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I’m in the middle of writing my latest novel and I hate my writing. Loathe it, in fact. I don’t want to come back to it on a daily basis. At this point, I’d rather just abandon the project or start over from scratch.

"I Hate My Writing": Why It's Okay to Hate Your Writing

Have you ever felt this way?

I’m betting you have.

And I’m here to tell you that’s okay!

All writers hate their work

If you’re feeling like throwing those pages into a deep well, hold up.

All writers hate their work at some point. You can hate it when you’re a novice and you can hate it when you’re experienced. There are different reasons for both, and sometimes it’s not just that you’re having a bad day.

If you’re a novice who hates your work…

When you’re just starting out, there’s this gap between what you’re producing and what you want to produce. You’ll look at your work and think you’re just awful and you don’t come anywhere near the quality of writing put out by the authors you love.

You think, I hate my writing. You’ll be tempted to give up. You’ll think you’ll never get better.

Ira Glass has an amazing quote about this part of your creative career:

“For the first couple years you make stuff, it’s just not that good. It’s trying to be good, it has potential, but it’s not. But your taste, the thing that got you into the game, is still killer. And your taste is why your work disappoints you. A lot of people never get past this phase; they quit.”

If you’re at this point in your career and that’s why you hate your work, know this: You’re enough of a writer right now to recognize good work. And that means there’s hope. That means you can improve.

Realize that most writers take years to become decent at telling a story. Forgive yourself for what you perceive as “failing” and keep trying. You will improve.

If you’re an experienced writer who hates your work…

Take a breath. It’s completely normal to want to trash your stories. Right now, I would love nothing more than to nuke my book. It’s a good thing it’s not printed or those pages would be burning in my fire pit while I celebrate the death of all my characters and my horrible writing.

The thing is this happens to me every time I write a book. And most times when I’m working on a longer short story.

I’ve discovered there are a few reasons this might be happening:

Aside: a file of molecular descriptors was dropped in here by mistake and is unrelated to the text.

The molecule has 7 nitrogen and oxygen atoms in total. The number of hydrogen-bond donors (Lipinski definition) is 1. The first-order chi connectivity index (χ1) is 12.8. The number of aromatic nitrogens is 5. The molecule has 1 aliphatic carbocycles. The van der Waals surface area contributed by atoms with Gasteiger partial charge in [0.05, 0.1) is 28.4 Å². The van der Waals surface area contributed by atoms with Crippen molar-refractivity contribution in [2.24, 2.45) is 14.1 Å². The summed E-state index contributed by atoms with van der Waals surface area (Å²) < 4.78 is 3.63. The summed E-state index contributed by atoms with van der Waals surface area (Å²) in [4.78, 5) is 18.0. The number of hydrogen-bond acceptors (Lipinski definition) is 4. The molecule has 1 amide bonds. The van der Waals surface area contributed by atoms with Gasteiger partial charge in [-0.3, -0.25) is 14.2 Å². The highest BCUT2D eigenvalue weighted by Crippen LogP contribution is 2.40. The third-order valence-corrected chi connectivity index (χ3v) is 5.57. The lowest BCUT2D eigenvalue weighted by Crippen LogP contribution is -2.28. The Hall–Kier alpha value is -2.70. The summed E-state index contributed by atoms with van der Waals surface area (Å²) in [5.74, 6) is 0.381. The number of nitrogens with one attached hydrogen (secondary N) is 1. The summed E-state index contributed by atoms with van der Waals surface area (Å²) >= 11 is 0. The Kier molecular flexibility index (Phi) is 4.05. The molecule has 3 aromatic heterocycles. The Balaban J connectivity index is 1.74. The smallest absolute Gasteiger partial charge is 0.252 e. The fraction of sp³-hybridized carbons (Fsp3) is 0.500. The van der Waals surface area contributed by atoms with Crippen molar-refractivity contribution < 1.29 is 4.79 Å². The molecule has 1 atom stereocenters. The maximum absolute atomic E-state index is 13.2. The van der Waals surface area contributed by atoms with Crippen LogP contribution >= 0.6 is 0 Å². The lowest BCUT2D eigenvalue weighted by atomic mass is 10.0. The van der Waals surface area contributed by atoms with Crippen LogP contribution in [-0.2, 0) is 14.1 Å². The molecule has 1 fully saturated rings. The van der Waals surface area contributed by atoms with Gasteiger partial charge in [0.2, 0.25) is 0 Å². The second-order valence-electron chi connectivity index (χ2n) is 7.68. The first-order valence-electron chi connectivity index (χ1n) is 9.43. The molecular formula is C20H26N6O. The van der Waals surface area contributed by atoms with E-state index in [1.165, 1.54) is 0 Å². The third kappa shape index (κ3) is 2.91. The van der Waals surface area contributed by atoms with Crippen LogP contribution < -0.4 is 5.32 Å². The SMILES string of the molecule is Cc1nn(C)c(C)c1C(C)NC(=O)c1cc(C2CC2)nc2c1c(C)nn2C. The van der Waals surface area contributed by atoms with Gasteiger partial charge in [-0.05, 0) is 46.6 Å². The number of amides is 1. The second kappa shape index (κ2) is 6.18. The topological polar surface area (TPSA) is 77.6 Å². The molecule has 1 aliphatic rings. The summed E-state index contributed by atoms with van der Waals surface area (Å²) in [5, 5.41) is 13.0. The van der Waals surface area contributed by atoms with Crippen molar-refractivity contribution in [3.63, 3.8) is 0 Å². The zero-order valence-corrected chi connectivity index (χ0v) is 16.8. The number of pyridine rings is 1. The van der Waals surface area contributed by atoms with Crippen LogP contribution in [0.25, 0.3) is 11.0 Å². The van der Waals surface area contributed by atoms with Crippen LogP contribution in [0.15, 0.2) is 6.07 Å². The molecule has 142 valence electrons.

Fatigue

I’m tired. I’ve been trying to race through this current book quicker than I normally write. It’s exhausting and frustrating and sometimes makes me want to cry. I keep doing it though because I understand the value of finishing.

Self-doubt

Self-doubt is rearing its ugly head and I’m letting it take over. Which is a huge no-no. If this is you, eat some ice cream and wallow in self-pity for a day and then get back to writing. Again, finishing is the important part.

Something’s wrong

Something’s not working and my subconscious knows it. This is where I fear I’m at right now and I just can’t put my finger on the problem. Since I’m on my first draft though, I’ll keep chugging along and try to keep the stakes as high as I can. Then I’ll worry about structure in the second draft.

Boredom

I’m bored. If you’ve planned a novel to any extent, you already know how it ends and what happens next. You already know the story. Why would you want to slog through it again? Answer: Because it’s not written until it’s actually written.

Most of the time these feelings are temporary. So skip the bonfire and keep adding words. You’ll eventually have a day where you’ll swear you’re a genius.

Hating your work isn’t a bad thing

When I first started writing I loved everything I wrote. I didn’t edit (other than for typos) because I thought the story came out of me perfectly.

Oh, how ridiculous I was.

I got rejection after rejection. My friends and family would smile and say, “Sure, I like it,” even though they didn’t. My ego ruled. And my writing suffered.

A little hate for your work can be healthy. It causes you to pay attention, to analyze, and to stay humble enough to realize you need more than one draft (or three . . . or twenty). It causes you to strive to be better.

And it makes the days you don’t hate it that much sweeter.

A warning

I’m just going to say it: You might never love your work.

You might be proud of your success, be happy to be published, be motivated to write another story. And you might still hate everything you’ve ever produced.

(Pro tip: Don’t re-read your stories after their published. Just celebrate the fact that they are indeed published.)

Hating your work is fine. It doesn’t mean you’re an awful writer. It doesn’t mean you quit. Someone else will like your work. Be proud that you didn’t give up and you finished.

Do you ever hate your writing? What do you do when that happens? Let me know in the comments!

PRACTICE

Today, I want you to think of something you hate. Spiders, the cold, vegetables, people who record concerts on their phones (my personal favorite hate), whatever you like. Think about how much you hate it.

Now flip those feelings and take fifteen minutes to write about what you hate from the point of view of a character who loves it more than anything else in the world.

Share your writing in the comments and don’t forget to comment on your fellow writers’ work!

Sarah Gribble
Sarah Gribble
Sarah Gribble is the best-selling author of dozens of short stories that explore uncomfortable situations, basic fears, and the general awe and fascination of the unknown. She’s currently cooking up more ways to freak you out and working on a novel.

Follow her @sarahstypos or join her email list for free scares at https://sarah-gribble.com.
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